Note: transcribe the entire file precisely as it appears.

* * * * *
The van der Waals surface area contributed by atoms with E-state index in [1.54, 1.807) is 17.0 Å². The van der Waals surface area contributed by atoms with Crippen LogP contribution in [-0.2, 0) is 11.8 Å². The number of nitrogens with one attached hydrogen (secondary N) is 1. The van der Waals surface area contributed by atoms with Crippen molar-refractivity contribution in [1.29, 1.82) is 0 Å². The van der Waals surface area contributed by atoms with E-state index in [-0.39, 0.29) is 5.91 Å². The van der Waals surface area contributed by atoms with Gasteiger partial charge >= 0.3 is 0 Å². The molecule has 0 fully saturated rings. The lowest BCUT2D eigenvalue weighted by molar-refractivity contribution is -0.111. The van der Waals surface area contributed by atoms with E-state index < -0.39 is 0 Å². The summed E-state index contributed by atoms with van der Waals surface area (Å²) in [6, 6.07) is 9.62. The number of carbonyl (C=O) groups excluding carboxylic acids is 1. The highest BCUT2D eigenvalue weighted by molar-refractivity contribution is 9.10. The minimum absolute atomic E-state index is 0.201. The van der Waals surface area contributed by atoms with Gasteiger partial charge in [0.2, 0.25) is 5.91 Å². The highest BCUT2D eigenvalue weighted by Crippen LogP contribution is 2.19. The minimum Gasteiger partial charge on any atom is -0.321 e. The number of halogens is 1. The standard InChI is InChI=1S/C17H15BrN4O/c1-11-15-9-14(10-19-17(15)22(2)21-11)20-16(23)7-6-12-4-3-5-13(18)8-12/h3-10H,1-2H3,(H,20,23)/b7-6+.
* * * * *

The van der Waals surface area contributed by atoms with E-state index in [1.54, 1.807) is 17.0 Å². The van der Waals surface area contributed by atoms with Crippen LogP contribution in [-0.2, 0) is 11.8 Å². The number of nitrogens with one attached hydrogen (secondary N) is 1. The van der Waals surface area contributed by atoms with Crippen molar-refractivity contribution in [1.29, 1.82) is 0 Å². The van der Waals surface area contributed by atoms with E-state index in [-0.39, 0.29) is 5.91 Å². The van der Waals surface area contributed by atoms with Gasteiger partial charge >= 0.3 is 0 Å². The molecule has 0 fully saturated rings. The lowest BCUT2D eigenvalue weighted by molar-refractivity contribution is -0.111. The van der Waals surface area contributed by atoms with E-state index < -0.39 is 0 Å². The summed E-state index contributed by atoms with van der Waals surface area (Å²) in [6, 6.07) is 9.62. The number of carbonyl (C=O) groups excluding carboxylic acids is 1. The highest BCUT2D eigenvalue weighted by molar-refractivity contribution is 9.10. The minimum absolute atomic E-state index is 0.201. The van der Waals surface area contributed by atoms with Gasteiger partial charge in [0.2, 0.25) is 5.91 Å². The highest BCUT2D eigenvalue weighted by Crippen LogP contribution is 2.19. The minimum Gasteiger partial charge on any atom is -0.321 e. The number of halogens is 1. The standard InChI is InChI=1S/C17H15BrN4O/c1-11-15-9-14(10-19-17(15)22(2)21-11)20-16(23)7-6-12-4-3-5-13(18)8-12/h3-10H,1-2H3,(H,20,23)/b7-6+.